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Maduro’s regime supplies Europe with oil and demands an end to sanctions

CARACAS – Diosdado Cabello, considered the second most powerful man in Venezuela after the dictator Nicolás Maduro, Said on Monday that his country could be a supplier of fuels for Europe, but because of the sanctions which prevents you from carrying out operations like this indicates that the restrictions on the sale of your oil have been set aside.

“Venezuela has oil, not only for Spain, but for Europe. The only thing is that they have to pay it and they have to pay it at the price it is and, given the circumstances, they have to pay it in advance,” said Cabello, Party vice president United Socialist of Venezuela, at a press conference.

But the latter of the dictatorship did not mention Venezuela’s lack of ability to extract oil against Venezuela’s destroyed oil infrastructure, due to the lack of investment in that area since Chavismo came to power almost 25 years ago.

As a result of US and European sanctions, the hydrocarbons produced by the state-owned Petróleos de Venezuela SA (PDVSA) do not have a presence in Europe and other Western countries. Washington has frozen all the assets of the Venezuelan regime in the United States and banned the Americans and their international partners from doing business with Caracas in order to push Maduro from power. Maduro claimed victory in 2018 amid fraudulent elections.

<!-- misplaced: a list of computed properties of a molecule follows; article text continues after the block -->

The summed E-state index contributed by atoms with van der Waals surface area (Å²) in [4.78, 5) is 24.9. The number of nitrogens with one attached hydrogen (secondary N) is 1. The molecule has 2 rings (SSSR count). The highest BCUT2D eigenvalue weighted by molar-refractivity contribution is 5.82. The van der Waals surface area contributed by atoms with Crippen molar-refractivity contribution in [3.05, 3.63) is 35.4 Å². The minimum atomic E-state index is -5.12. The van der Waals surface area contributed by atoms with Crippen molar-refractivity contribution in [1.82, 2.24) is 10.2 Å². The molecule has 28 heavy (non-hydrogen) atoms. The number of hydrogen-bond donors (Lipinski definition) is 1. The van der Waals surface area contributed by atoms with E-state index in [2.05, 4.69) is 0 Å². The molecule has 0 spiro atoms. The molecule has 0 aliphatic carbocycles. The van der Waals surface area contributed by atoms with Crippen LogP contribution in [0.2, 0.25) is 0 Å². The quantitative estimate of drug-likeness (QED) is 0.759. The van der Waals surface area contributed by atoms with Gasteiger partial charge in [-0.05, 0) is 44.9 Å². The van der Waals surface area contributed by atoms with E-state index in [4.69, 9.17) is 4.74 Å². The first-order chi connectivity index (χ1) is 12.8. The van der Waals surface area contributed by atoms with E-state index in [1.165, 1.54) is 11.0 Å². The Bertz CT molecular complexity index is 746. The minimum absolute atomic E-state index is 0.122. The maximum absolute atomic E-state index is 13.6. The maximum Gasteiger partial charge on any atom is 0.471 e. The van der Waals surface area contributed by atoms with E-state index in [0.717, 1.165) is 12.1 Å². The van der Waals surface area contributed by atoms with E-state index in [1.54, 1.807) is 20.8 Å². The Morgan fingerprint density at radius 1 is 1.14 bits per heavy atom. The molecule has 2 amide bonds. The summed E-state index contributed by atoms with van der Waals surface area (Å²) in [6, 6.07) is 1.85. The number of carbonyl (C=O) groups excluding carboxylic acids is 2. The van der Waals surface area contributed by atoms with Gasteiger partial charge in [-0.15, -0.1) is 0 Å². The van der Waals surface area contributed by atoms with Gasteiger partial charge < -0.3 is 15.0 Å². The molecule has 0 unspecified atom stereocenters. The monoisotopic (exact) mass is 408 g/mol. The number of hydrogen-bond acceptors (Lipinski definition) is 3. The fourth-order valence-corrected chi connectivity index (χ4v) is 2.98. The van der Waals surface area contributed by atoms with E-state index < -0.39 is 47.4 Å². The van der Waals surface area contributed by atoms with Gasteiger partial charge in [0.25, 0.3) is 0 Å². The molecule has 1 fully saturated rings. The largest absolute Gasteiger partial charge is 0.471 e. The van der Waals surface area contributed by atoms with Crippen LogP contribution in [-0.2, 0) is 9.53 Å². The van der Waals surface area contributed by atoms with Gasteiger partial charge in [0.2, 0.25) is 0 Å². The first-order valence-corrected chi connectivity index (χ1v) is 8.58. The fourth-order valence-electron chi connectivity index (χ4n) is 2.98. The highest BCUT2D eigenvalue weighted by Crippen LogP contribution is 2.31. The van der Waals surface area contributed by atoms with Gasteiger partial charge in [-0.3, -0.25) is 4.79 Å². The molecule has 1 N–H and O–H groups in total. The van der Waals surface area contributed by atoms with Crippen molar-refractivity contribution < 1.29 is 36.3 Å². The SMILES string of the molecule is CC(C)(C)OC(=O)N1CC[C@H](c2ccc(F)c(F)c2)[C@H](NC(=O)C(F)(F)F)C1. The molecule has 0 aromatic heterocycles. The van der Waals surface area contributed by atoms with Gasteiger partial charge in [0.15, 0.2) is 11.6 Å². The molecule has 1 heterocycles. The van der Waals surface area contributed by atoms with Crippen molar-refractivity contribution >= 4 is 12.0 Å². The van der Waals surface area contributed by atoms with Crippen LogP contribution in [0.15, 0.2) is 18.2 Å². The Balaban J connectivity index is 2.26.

Maduro’s regime faces sanctions for human rights abuses, corruption and links to drug trafficking.

Europe is starved of energy due to the embargo on Russian oil imports agreed by European Union leaders after the war in Ukraine. European countries make agreements with other countries not to depend on Russian oil and gas.

Even if the conditions were met to open the doors to Venezuela in the international oil market, it would be difficult for this country to be able to benefit from them. Venezuela, once an oil-rich country with one of the world’s largest crude oil reserves, has seen a sharp drop in crude oil and refined product production for more than five years, leading to shortages due to poor -supplied. domestic fuels and gas, although their presence in the world market is currently marginal.

Critics of the dictatorship blame the collapse of the oil industry on mismanagement and corruption in the state corporation PDVSA under the socialist regimes of late President Hugo Chávez and his successor Maduro.

SOURCE: With AP information

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